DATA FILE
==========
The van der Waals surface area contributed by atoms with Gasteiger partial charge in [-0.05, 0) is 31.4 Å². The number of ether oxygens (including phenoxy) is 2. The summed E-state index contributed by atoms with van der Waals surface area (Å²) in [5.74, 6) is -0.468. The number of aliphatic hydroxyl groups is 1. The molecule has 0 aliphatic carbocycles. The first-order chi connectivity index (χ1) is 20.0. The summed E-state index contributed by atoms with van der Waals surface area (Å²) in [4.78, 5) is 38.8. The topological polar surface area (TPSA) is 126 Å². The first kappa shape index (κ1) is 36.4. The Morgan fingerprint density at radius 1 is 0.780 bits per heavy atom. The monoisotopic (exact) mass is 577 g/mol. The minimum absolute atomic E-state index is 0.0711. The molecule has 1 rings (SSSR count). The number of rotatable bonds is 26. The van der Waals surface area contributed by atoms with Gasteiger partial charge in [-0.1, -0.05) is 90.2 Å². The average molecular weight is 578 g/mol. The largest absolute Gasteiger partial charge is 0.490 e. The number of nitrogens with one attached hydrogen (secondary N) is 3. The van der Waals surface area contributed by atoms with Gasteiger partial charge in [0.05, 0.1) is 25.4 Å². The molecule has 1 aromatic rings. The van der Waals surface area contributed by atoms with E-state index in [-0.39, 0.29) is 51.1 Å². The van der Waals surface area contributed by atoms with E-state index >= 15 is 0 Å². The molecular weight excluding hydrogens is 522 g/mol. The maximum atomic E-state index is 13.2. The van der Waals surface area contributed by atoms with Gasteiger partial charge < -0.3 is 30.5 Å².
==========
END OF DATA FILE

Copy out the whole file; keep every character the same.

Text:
The van der Waals surface area contributed by atoms with Gasteiger partial charge in [-0.05, 0) is 31.4 Å². The number of ether oxygens (including phenoxy) is 2. The summed E-state index contributed by atoms with van der Waals surface area (Å²) in [5.74, 6) is -0.468. The number of aliphatic hydroxyl groups is 1. The molecule has 0 aliphatic carbocycles. The first-order chi connectivity index (χ1) is 20.0. The summed E-state index contributed by atoms with van der Waals surface area (Å²) in [4.78, 5) is 38.8. The topological polar surface area (TPSA) is 126 Å². The first kappa shape index (κ1) is 36.4. The Morgan fingerprint density at radius 1 is 0.780 bits per heavy atom. The monoisotopic (exact) mass is 577 g/mol. The minimum absolute atomic E-state index is 0.0711. The molecule has 1 rings (SSSR count). The number of rotatable bonds is 26. The van der Waals surface area contributed by atoms with Gasteiger partial charge in [-0.1, -0.05) is 90.2 Å². The average molecular weight is 578 g/mol. The largest absolute Gasteiger partial charge is 0.490 e. The number of nitrogens with one attached hydrogen (secondary N) is 3. The van der Waals surface area contributed by atoms with Gasteiger partial charge in [0.05, 0.1) is 25.4 Å². The molecule has 1 aromatic rings. The van der Waals surface area contributed by atoms with E-state index in [-0.39, 0.29) is 51.1 Å². The van der Waals surface area contributed by atoms with E-state index >= 15 is 0 Å². The molecular weight excluding hydrogens is 522 g/mol. The maximum atomic E-state index is 13.2. The van der Waals surface area contributed by atoms with Gasteiger partial charge < -0.3 is 30.5 Å².